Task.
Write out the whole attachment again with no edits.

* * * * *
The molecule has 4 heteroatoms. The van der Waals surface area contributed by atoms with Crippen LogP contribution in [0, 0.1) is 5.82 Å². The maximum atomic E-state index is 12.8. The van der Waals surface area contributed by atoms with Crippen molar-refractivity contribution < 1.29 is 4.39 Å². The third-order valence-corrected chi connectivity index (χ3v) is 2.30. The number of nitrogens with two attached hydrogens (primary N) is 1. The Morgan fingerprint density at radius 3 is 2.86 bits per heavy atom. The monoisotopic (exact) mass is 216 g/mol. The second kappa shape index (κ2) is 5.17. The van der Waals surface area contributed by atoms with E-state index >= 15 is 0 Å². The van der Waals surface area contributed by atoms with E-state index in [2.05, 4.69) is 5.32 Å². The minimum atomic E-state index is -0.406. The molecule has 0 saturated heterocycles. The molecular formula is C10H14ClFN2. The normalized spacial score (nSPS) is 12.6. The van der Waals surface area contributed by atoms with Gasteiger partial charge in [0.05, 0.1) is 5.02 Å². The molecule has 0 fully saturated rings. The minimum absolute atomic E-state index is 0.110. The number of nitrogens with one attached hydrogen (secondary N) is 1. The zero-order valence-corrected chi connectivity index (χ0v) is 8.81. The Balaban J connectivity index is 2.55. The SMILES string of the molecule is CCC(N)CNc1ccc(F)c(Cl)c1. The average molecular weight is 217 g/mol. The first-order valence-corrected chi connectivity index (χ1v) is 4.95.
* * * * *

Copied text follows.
The molecule has 4 heteroatoms. The van der Waals surface area contributed by atoms with Crippen LogP contribution in [0, 0.1) is 5.82 Å². The maximum atomic E-state index is 12.8. The van der Waals surface area contributed by atoms with Crippen molar-refractivity contribution < 1.29 is 4.39 Å². The third-order valence-corrected chi connectivity index (χ3v) is 2.30. The number of nitrogens with two attached hydrogens (primary N) is 1. The Morgan fingerprint density at radius 3 is 2.86 bits per heavy atom. The monoisotopic (exact) mass is 216 g/mol. The second kappa shape index (κ2) is 5.17. The van der Waals surface area contributed by atoms with E-state index >= 15 is 0 Å². The van der Waals surface area contributed by atoms with E-state index in [2.05, 4.69) is 5.32 Å². The minimum atomic E-state index is -0.406. The molecule has 0 saturated heterocycles. The molecular formula is C10H14ClFN2. The normalized spacial score (nSPS) is 12.6. The van der Waals surface area contributed by atoms with Gasteiger partial charge in [0.05, 0.1) is 5.02 Å². The molecule has 0 fully saturated rings. The minimum absolute atomic E-state index is 0.110. The number of nitrogens with one attached hydrogen (secondary N) is 1. The zero-order valence-corrected chi connectivity index (χ0v) is 8.81. The Balaban J connectivity index is 2.55. The SMILES string of the molecule is CCC(N)CNc1ccc(F)c(Cl)c1. The average molecular weight is 217 g/mol. The first-order valence-corrected chi connectivity index (χ1v) is 4.95.